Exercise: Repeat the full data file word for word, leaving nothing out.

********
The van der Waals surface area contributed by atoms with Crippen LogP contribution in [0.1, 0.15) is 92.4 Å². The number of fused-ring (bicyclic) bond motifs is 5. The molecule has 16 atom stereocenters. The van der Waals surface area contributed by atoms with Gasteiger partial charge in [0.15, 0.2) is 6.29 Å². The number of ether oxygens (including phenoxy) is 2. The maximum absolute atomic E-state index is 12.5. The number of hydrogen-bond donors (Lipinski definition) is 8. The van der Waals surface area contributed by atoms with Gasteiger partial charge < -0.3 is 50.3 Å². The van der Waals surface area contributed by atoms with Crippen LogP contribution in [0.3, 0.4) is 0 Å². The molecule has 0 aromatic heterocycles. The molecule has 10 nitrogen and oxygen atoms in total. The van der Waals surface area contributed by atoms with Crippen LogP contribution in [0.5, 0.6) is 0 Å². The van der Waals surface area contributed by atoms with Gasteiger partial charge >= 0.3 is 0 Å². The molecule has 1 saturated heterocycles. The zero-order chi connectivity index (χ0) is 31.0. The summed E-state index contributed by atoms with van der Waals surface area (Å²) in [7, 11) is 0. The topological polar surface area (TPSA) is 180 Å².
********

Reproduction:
The van der Waals surface area contributed by atoms with Crippen LogP contribution in [0.1, 0.15) is 92.4 Å². The number of fused-ring (bicyclic) bond motifs is 5. The molecule has 16 atom stereocenters. The van der Waals surface area contributed by atoms with Gasteiger partial charge in [0.15, 0.2) is 6.29 Å². The number of ether oxygens (including phenoxy) is 2. The maximum absolute atomic E-state index is 12.5. The number of hydrogen-bond donors (Lipinski definition) is 8. The van der Waals surface area contributed by atoms with Gasteiger partial charge < -0.3 is 50.3 Å². The van der Waals surface area contributed by atoms with Crippen LogP contribution in [0.3, 0.4) is 0 Å². The molecule has 0 aromatic heterocycles. The molecule has 10 nitrogen and oxygen atoms in total. The van der Waals surface area contributed by atoms with Crippen LogP contribution in [0.5, 0.6) is 0 Å². The van der Waals surface area contributed by atoms with Gasteiger partial charge >= 0.3 is 0 Å². The molecule has 1 saturated heterocycles. The zero-order chi connectivity index (χ0) is 31.0. The summed E-state index contributed by atoms with van der Waals surface area (Å²) in [7, 11) is 0. The topological polar surface area (TPSA) is 180 Å².